As discussed earlier, the ways by which economic growth can promote peace is a longstanding research topic in international politics, based on the theory of liberalism. The opposite process — peace promoting the economy — has not received as much attention. We believe this is because peace is largely understood as an abstract idea. But if we see the notion of peace as a specific and comprehensible economic condition, we can see that this has been a familiar topic for a very long time. If a state of substantive peace is established, it can be seen as reducing certain economic inefficiencies. More specifically, we can resolve the imperfect allocation of resources by establishing peace. The economic parlance suggests that there are ways in which the current state of resource allocation can be given a Pareto improvement, meaning a change in allocation harms no one and helps at least one person and likely many more. The most symbolic example would be military expenses. In addition, inter-Korean economic co-operation would ensure efficient allocation of resources. North Korea has comparative advantages in labor and land, while South Korea has a massive lead in technology and capital. By the theory of trade, if we combine those two, productivity would significantly rise.


Peace also can help remedy the currently incomplete legal and institutional frameworks required for inter-Korean exchanges. Institutional barriers are fundamental obstacles that hinder both sides from making exchanges in various sectors. In general, nations will conduct negotiations to sign free-trade agreements (FTAs) or multilateral trade agreements in order to set up a favorable environment for their interests. While Seoul and Pyongyang established an institutional framework by signing the Inter-Korean Basic Agreement in 1991, this is far from complete by international standards. This was a huge predicament for South Korean corporations that were engaged in inter-Korean economic co-operation and there were many demands for revision. It is hoped that when peace is settled, we can revisit the Basic Agreement or sign a comprehensive economic partnership arrangement.


Another expected outcome of peace would be a decrease in political insecurity. Before making an investment, most companies estimate expected revenues and expected costs. Assuming they are rational, they would invest only when the former exceeds the latter. Political instability reduces expected revenues and raises expected costs. In other words, uncertainties lead to the suspension of corporate investment. The last way in which peace can promote the economy would be by eliminating physical barriers and establishing an economic bloc. While Korea is located on a peninsula, for the past 70 years it has effectively been an island, no different from Japan. The current administration is pursuing the New Northern Policy, which aims to connect Russia’s far east and China’s northeast. There have been no substantial outcomes, however. Should there be progress in making peace, then North Korea would no longer be a barrier to expanded links with China and Eurasia.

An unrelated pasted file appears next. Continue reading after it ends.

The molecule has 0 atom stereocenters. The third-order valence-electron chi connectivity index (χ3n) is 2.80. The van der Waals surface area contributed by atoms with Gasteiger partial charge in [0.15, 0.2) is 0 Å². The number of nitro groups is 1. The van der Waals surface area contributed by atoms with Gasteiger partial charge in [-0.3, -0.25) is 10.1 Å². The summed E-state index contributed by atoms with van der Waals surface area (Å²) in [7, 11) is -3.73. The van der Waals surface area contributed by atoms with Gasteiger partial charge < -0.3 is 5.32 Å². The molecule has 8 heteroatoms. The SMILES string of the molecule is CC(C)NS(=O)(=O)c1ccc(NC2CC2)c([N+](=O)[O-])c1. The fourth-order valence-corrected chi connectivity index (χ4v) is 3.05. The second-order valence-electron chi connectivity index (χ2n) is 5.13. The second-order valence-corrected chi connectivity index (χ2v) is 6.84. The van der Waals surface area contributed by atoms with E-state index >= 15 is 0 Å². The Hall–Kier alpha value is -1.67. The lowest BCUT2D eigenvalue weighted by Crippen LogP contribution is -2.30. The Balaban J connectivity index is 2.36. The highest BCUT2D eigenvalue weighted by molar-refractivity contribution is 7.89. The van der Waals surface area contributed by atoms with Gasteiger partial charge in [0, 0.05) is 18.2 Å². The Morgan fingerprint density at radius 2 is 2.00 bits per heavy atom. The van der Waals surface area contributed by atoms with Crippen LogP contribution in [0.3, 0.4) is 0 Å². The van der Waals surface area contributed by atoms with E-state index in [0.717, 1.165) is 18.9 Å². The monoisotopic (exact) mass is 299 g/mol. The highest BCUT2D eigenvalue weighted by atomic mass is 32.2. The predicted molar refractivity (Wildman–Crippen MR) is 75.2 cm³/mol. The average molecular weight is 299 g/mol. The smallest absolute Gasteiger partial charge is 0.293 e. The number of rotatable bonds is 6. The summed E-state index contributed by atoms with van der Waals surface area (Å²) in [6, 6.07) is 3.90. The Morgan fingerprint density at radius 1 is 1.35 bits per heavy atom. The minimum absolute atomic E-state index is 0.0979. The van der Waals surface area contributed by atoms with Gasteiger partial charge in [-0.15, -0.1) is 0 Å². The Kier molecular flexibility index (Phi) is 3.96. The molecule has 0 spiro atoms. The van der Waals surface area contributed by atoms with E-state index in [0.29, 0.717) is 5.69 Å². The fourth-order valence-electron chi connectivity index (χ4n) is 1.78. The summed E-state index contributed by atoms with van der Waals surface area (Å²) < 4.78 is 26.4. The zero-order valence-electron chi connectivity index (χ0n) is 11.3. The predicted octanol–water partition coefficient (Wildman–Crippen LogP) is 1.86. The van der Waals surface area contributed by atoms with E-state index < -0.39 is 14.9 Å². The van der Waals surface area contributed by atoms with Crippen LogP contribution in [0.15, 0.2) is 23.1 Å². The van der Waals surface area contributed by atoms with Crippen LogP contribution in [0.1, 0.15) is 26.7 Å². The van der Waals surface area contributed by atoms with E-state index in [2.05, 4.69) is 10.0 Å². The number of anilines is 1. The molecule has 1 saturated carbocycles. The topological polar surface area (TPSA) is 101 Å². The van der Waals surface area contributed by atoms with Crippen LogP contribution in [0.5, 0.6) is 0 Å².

What Are the Prospects for the Peace-Driven Economy Initiative?

President Moon quoted German statesman Goethe in his March 1 Independence Movement Day address last year: “Dream no small dreams, for they have no power to move the hearts of men.” He presented the new Korean Peninsula regime as a vision to replace the order that has held sway for the past century. If realized, it will lead to a new community of peace and economic co-operation in the whole of Northeast Asia.


The peace-driven economy initiative centers on the vision of the virtuous cycle of peace allowing for economic gains, which in turn fosters peace. The improvement of inter-Korean relations via economic co-operation also promises to allow for a real relationship between North Korea and the United States. Then it could lead to the declaration of the end of the war, signing of a peace treaty and the establishment of diplomatic relations between Washington and Pyongyang. This new order could then guide the peninsula and Northeast Asia to prosperity under the “new economic map” envisioned by President Moon in 2017. Yet, there will be adversities ahead that require resolution of conflict within South Korea, between North and South and across Northeast Asia. Of course, there are also practical restraints to be overcome as well, such as the easing of economic sanctions on North Korea.


The collapse of the Hanoi summit in February left North Korea and the US at an impasse, and as a result conditions for the peace-driven economy initiative are difficult. North Korea is performing a diplomatic dance that raises concerns over whether it might return to its previous reclusive state. South Korean society is now also showing signs of frustration after the initial surge of hope. But if we remember the situation about a year ago, when the first inter-Korean summit took place, it is remarkable that the two Koreas reached détente at all. Now is the time to gather our strength and look at the current situation from a longer perspective.


Choi, Jangho and Bumhwan Kim, (2017), “Developing Analysis Model and Analyzing Growth Effect of South and North Korea Economic Integration,” KIEP Research Report 17-01.

Kim Jong Un, New Year’s address, Jan. 1, 2018, at JoongAng Ilbo (Korean Version) (accessed May 7, 2019).

Kim, Yeon Chul (2006), “Korea Peace Economics: the virtuous circle between peace and economic co-operation,” North Korean Studies Review, Vol.10, No.1 (in Korean).

Lee, Jae-Young (2017), “The New Northern Policy and Korean-Russian Co-operation,” Valdai Papers, Vol.76.

Moon Jae-in, “Address at the Körber Foundation, Germany,” July 6, 2017, at (accessed on May 7, 2019).

— address on 100th March 1 Independence Movement Day, March 1, 2019, at (accessed May 7, 2019).

— “The Greatness of the Ordinary,” Frankfurter Allgemeine Zeitung (in translation by Yonhap news agency), May 7, 2019, at (accessed May 7, 2019).

Back to Issue
    Moon Jae-in’s vision sees peace between the two Koreas as a way not only to drive economic growth on the Korean Peninsula but also to transform economic relations in Northeast Asia, write Jangho Choi and Jae-Young Lee. While rooted in solid economic theory, Moon’s ‘peace economy’ initiative suffered a setback following the collapse of talks between the US and North Korea, but the authors urge patience and a long-term perspective.
    Published: June 2019 (Vol.14 No.2)
    About the author

    Jangho Choi is the Head of International Cooperation for Korean Unification Team, Korea Institute for International Economic Policy [KIEP].

    Jae-Young Lee is the President of Korea Institute for International Economic Policy [KIEP].